Monitoring and evaluating your strategy evolves over time. During the infrastructure phase, it is generally about the tools and log. Measurement is tool-specific and about the effectiveness of the tools themselves.


Moving into the compliance stage means validating the program against any number of regulatory frameworks and is measured by an internal or independent third-party assessment. As the program evolves and the strategy becomes threat based, the technical teams focus on known threats and use tools like Mitre ATT&CK and prioritize vulnerability management. This is only a partial picture. To get to a risk-based strategy, those technology threats need to be aligned to business risks and then prioritized via a risk register.


Maturing the risk register to a point where it is aligned with enterprise risks and cyber risks can be stack ranked against other business risks, provides the foundation for a business-aligned strategy. However now the hard work of evolving the strategy turns into governance.


Protecting Business Data at All Costs

Your business data is a valuable asset. The loss or theft of this data can have crippling effects on your business. Invest in robust security measures to protect your data at all costs. This includes encrypting data at rest and in transit, implementing access control measures and backing up data regularly.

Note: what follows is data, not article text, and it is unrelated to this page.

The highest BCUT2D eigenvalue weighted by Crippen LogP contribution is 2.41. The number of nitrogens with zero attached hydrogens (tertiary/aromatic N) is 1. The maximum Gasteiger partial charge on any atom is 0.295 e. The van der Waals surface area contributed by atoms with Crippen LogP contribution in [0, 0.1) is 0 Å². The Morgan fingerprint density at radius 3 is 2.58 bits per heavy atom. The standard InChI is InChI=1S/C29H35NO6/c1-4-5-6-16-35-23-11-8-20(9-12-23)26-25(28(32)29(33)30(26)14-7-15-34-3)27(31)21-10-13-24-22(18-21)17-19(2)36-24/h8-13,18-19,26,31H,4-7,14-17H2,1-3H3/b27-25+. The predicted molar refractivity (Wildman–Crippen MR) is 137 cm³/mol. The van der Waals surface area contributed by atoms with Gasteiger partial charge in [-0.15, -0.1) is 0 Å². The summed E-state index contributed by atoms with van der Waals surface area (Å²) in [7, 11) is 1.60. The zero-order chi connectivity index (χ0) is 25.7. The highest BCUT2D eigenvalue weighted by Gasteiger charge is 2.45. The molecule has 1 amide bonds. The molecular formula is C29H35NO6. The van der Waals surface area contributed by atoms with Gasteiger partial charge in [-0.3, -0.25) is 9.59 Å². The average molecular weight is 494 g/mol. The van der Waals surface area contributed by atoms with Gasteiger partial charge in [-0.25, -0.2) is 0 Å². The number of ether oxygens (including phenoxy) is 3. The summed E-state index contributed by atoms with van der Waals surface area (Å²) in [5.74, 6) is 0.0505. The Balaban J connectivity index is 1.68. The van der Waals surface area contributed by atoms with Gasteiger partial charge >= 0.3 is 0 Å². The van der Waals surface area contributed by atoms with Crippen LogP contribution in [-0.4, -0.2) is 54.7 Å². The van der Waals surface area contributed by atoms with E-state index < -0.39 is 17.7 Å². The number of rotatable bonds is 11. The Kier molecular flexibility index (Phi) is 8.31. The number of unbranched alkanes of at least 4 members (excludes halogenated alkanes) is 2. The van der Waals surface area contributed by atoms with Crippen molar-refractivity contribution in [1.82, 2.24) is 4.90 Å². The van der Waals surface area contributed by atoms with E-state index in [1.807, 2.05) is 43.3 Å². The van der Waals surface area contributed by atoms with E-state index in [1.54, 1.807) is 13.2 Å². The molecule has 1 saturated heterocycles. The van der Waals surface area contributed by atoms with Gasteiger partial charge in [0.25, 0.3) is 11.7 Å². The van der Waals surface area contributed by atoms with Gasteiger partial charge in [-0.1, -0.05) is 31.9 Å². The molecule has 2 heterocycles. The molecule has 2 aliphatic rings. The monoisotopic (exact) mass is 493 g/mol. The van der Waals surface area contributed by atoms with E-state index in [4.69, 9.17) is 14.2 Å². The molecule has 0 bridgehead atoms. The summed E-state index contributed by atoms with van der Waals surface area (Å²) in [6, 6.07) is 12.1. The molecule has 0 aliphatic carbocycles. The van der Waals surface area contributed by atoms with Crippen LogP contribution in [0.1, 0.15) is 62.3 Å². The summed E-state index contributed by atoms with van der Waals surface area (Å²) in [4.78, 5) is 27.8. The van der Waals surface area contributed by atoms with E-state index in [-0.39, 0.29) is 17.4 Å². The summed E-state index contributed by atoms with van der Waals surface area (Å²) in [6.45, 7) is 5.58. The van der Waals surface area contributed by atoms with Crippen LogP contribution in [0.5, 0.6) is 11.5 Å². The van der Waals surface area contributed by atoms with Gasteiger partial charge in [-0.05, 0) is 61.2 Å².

In conclusion, cybersecurity strategy implementation is not a walk in the park, but it's not an insurmountable challenge either. You're already a step ahead by understanding the common pitfalls and taking proactive measures to avoid them. Cybersecurity is not a one-and-done task but a continuous process that requires vigilance and commitment.



Evolve Your Cybersecurity Strategy with Optiv

Knowing how to build a cybersecurity strategy is about more than just crafting a solid plan. It's also about embracing the fact that this strategy must evolve continuously. By focusing on your organizational objectives and what you’re looking to get out of your cybersecurity program, we can give you actionable advice, so you’re more prepared – no matter what happens. In challenging times, reflect on how you are set up to succeed rather than what could have been done in the past.


A robust cyber strategy, aligned with your organization's objectives and integrated across business areas, enables it to achieve its goals and protect itself from constant cyber threats. For more guidance on building a cybersecurity strategy or to explore our range of cybersecurity services, contact us today.

Brian Golumbeck
Director, Strategy and Risk Management | Optiv
Brian Golumbeck is a Practice Director within Optiv Risk Management and Transformation Advisory Services Practice. He has a history of leading challenging projects and building dynamic high impact teams. Mr. Golumbeck’s 25+ years working in Information Technology, include 20+ years as an information security professional. Brian is a Certified Information Systems Security Professional (CISSP), Certified in Risk and Information Systems Controls (CRISC), Certified Information Security Manager (CISM), Certificate of Cloud Security Knowledge (CCSK), EXIN/ITSMf ITIL Foundations, and Lean Six Sigma – Greenbelt.